Author: EricRous from USA
This series has all the qualities that should go into a horrid sitcom.
The acting is beneath sub-par--with kids who were clearly picked more
for their "look" than their acting abilities. The writing is so syrupy
and pedestrian as to make "Martha Stewart's Living" look edgy and
sophisticated by comparison. And the production quality looks like that
of a 5th-rate syndicated show from 1987.
And, yet there is something oddly mesmerizing about this show. Maybe it's Aaron Spelling's knack for populating a world with such pretty people with such simple, easily solved problems. Maybe it's part of a secret desire to live in such an uncomplicated world where good guys are soapy pure and every house has a picket fence. Or maybe I just like to ogle Jessica Biel.
But what I really think is so appealing about this show is its camp value. Like a really cheesy B-horror film, 7th Heaven is at its best when it's at it worst. The hokier the story-line, the worse the acting; the more you have to laugh at it. It's like a train-wreck that you HAVE to watch--to find out who will introduce the next groan-inducing plot point, who will utter the next over-rehearsed bit of "spontaneous" dialogue, or what guest star has sunk so low this week.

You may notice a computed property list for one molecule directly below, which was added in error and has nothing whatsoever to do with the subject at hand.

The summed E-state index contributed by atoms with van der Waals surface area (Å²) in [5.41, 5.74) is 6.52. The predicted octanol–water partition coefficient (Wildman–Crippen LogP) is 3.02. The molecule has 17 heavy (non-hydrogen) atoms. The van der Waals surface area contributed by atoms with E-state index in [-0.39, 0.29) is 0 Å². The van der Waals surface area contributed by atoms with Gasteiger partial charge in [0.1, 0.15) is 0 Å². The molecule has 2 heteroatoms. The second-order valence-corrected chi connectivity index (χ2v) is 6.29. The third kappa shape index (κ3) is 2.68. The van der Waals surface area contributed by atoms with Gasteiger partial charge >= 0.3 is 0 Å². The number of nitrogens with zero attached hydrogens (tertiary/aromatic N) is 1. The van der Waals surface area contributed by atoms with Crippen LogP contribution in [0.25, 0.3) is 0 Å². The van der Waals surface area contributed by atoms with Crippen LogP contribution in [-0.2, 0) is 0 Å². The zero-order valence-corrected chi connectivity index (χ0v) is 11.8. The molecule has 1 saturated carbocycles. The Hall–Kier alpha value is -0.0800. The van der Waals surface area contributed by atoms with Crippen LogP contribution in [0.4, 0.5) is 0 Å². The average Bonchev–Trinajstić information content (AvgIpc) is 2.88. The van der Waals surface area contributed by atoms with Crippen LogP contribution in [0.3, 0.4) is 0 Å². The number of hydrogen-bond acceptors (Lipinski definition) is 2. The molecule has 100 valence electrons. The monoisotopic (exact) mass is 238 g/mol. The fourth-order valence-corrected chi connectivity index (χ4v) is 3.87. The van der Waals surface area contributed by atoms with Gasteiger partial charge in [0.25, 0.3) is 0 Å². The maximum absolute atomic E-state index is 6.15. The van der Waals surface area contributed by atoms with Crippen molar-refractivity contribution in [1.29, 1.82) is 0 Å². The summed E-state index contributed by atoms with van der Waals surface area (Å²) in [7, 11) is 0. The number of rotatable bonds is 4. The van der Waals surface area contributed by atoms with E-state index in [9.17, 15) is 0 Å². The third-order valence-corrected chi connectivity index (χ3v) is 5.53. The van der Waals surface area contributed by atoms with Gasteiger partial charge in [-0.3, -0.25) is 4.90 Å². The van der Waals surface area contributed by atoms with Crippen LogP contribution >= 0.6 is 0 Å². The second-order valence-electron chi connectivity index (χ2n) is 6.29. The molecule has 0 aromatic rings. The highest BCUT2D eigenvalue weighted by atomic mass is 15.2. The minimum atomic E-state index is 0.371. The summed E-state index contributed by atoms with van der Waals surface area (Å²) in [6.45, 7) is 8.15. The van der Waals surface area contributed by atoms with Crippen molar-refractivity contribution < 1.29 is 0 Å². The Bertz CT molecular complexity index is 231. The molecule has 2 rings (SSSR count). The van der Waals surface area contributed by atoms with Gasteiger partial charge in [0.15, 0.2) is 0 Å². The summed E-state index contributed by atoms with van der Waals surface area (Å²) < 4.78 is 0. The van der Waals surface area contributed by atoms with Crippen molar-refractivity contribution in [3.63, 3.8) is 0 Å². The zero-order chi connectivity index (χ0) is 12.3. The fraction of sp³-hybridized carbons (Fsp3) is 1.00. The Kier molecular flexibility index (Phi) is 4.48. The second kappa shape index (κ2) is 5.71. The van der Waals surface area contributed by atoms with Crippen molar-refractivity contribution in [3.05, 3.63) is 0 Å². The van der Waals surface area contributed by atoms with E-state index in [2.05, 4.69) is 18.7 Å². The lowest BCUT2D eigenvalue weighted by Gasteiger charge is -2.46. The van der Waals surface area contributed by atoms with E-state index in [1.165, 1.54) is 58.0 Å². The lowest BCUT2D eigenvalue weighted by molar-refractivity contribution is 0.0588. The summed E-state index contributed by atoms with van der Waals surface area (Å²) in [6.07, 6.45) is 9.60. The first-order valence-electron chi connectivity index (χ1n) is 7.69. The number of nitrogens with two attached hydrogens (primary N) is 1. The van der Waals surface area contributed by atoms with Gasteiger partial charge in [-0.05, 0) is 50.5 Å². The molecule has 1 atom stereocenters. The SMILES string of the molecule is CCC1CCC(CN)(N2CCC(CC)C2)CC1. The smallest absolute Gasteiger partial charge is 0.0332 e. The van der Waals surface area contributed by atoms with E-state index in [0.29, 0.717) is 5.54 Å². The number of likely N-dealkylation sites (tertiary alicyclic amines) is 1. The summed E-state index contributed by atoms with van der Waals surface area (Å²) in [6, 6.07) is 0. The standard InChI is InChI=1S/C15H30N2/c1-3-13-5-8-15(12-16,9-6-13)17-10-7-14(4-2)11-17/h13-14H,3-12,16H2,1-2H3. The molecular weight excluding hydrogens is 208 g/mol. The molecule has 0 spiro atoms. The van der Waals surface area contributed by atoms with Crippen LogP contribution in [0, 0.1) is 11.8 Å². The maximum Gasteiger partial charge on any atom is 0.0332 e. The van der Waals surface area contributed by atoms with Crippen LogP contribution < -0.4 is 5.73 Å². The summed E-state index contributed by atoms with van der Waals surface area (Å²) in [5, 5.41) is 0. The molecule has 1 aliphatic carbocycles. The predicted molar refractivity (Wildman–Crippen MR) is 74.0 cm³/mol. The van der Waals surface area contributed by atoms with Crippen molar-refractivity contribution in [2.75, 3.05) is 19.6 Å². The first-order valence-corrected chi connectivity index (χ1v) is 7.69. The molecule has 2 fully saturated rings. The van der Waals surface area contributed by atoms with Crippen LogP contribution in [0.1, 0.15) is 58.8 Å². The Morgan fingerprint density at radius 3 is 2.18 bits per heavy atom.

7th Heaven is must-see TV, if for nothing else than watching desperate sup-par directors' constant cutaways to the family dog (to cover bad edits and, presumably, even worse dialogue). And the great thing is, the dog is actually a better actor than most of the kids on the show.
So, check it out. Get some popcorn, and have a good laugh.
63 out of 89 people found the following review useful:
Heavy-Handed but Entertaining, 21 August 2001
Author: Blue Hamaguchi (blue_jean) from Arizona, USA
If you read through the comments already posted (and there are many),
see that most people are very strongly polarized... people either love this
show or hate it.
I, for one, am somewhere in the middle of the road about it.
It is heavy-handed. It takes an 'issue of the week', and involves each member of the family in some aspect of that issue... fidelity, drug use, abstinence from sex before marriage... then wraps everything up in a nice neat package before the end of the episode.
The way the issues are dealt with are both shallow and heavy-handed. You never have any doubt in your mind what issue the writers are bringing up this week; you never have any doubt what they thing the "right" thing to do is.
At the same time...
We're looking inside of a family that seems to genuinely care about each other. There's a father who's involved with his children, siblings who look after each other, and a mother who obviously loves her children... and her husband, even after seven children.
Yes, Matt needs a punch in the nose. Mary could stand a valium perscription. Lucy needs a little more maturity. And so on. But...
But I keep watching this show, episode after episode.
And I'm not entirely sure why.
127 out of 220 people found the following review useful:
Evil!, 18 April 2001
Author: Lathander from Vienna, Austria